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FAIA, HOOPER GO THE DISTANCE IN LONG DRIVE QUALIFYING TOURNEY

SHARE FAIA, HOOPER GO THE DISTANCE IN LONG DRIVE QUALIFYING TOURNEY

Golfers from as far away as England brought their long-hitting skills and wares to Utah Saturday for the sectional of the RE-MAX North American Long Drive Championship.

Using a variety of extra-long drivers with graphite shafts and large heads they blasted balls at Golf In The Round until just two golfers were left smiling.Joe Faia of Denver and Michael Hooper of Culver City, Calif., qualified for next month's finals where approximately 40 long drivers will compete for a $30,000 first prize in Las Vegas.

Faia, a native of Boston, who works as a carpenter in Colorado, finished first with a drive of 352 yards, while Hooper, one of the oldest "professional" long drivers in the country at 46, was just a yard behind at 351 yards.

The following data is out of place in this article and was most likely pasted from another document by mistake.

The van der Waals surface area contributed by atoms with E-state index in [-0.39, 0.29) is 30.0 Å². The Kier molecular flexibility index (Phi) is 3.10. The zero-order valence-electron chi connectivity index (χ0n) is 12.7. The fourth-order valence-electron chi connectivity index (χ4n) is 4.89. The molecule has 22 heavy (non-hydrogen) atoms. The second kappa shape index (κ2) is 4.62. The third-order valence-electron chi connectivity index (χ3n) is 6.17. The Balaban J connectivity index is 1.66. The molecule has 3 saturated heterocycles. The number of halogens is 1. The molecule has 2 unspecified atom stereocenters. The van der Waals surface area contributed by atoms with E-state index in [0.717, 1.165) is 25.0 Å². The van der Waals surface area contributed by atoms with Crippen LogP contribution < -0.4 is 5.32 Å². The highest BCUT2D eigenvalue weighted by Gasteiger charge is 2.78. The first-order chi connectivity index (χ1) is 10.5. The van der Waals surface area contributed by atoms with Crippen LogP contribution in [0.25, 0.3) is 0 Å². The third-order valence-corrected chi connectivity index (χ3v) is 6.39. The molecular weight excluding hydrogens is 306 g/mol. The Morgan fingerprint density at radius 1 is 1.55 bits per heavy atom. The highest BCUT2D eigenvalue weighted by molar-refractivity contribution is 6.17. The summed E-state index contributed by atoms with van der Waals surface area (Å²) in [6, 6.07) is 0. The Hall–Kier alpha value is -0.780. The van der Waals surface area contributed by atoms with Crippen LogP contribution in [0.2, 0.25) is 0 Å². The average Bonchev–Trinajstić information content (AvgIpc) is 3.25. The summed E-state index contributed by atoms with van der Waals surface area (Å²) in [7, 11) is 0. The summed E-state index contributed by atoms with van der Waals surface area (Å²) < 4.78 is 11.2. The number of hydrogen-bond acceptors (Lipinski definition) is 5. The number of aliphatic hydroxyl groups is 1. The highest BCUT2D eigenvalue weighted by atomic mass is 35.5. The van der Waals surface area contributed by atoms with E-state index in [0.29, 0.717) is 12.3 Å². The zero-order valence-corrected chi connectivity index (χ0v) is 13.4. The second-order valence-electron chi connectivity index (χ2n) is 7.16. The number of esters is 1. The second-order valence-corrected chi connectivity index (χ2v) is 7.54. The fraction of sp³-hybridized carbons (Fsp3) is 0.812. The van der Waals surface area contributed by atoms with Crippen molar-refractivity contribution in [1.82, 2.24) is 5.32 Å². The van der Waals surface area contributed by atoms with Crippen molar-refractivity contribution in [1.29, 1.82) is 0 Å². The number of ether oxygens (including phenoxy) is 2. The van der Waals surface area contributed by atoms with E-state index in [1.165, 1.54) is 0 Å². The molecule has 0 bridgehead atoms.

Rodney Morrill of Denver finished third at 341, followed by Ted Fostey at 335, Mark Glynn at 328 and Kevin Elder at 322. Glynn was one of two golfers from England who were sent to this district to try to qualify for the lucrative finals.

At 5-foot-11, 190 pounds, Faia is smaller than most of the big hitters. When asked how he hits it so long, he said it just comes naturally.

"I don't know - I guess it's in my blood. Even when I was a little kid I hit it far."

Faia is a member of the Harrison Long Driving team and uses a 51-inch driver with a Harrison graphite shaft and a Black Diamond head with 9-degree loft.

A veteran of the national long-driving circuit, Hooper has been to Utah several times for competitions and was the Utah State champion three years ago. If he hadn't secured one of the two spots here, he was going to try in two other districts where he had qualified.

Hooper's club is 54 inches (normal drivers are 44) with a normal-size Taylor-Made head with 7-degree loft. His shaft, made by Easton has aluminum as well as graphite.

Utah's long-drive champion, Rich Cunningham, was eliminated in Saturday's first round after his drive of 315 yards was four yards short of qualifying.

The national competition will be Sept. 11-12 and is scheduled to be televised by ESPN.